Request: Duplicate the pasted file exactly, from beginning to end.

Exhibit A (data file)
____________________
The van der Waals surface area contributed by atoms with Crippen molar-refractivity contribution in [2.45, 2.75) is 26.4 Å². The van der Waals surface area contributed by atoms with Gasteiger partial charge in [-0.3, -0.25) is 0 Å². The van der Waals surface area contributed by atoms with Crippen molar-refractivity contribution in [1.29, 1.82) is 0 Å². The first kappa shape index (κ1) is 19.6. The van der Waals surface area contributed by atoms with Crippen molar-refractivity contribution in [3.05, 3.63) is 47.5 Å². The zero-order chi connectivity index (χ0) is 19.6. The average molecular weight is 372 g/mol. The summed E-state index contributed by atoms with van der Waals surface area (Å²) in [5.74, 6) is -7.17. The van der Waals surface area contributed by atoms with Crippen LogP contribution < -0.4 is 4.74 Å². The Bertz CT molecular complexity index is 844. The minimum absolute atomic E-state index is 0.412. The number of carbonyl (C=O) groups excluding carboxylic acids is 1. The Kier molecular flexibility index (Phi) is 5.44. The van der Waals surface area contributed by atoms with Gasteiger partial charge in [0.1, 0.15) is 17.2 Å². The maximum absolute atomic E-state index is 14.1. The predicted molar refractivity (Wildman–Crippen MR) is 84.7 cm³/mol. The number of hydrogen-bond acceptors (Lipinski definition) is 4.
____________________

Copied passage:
The van der Waals surface area contributed by atoms with Crippen molar-refractivity contribution in [2.45, 2.75) is 26.4 Å². The van der Waals surface area contributed by atoms with Gasteiger partial charge in [-0.3, -0.25) is 0 Å². The van der Waals surface area contributed by atoms with Crippen molar-refractivity contribution in [1.29, 1.82) is 0 Å². The first kappa shape index (κ1) is 19.6. The van der Waals surface area contributed by atoms with Crippen molar-refractivity contribution in [3.05, 3.63) is 47.5 Å². The zero-order chi connectivity index (χ0) is 19.6. The average molecular weight is 372 g/mol. The summed E-state index contributed by atoms with van der Waals surface area (Å²) in [5.74, 6) is -7.17. The van der Waals surface area contributed by atoms with Crippen LogP contribution < -0.4 is 4.74 Å². The Bertz CT molecular complexity index is 844. The minimum absolute atomic E-state index is 0.412. The number of carbonyl (C=O) groups excluding carboxylic acids is 1. The Kier molecular flexibility index (Phi) is 5.44. The van der Waals surface area contributed by atoms with Gasteiger partial charge in [0.1, 0.15) is 17.2 Å². The maximum absolute atomic E-state index is 14.1. The predicted molar refractivity (Wildman–Crippen MR) is 84.7 cm³/mol. The number of hydrogen-bond acceptors (Lipinski definition) is 4.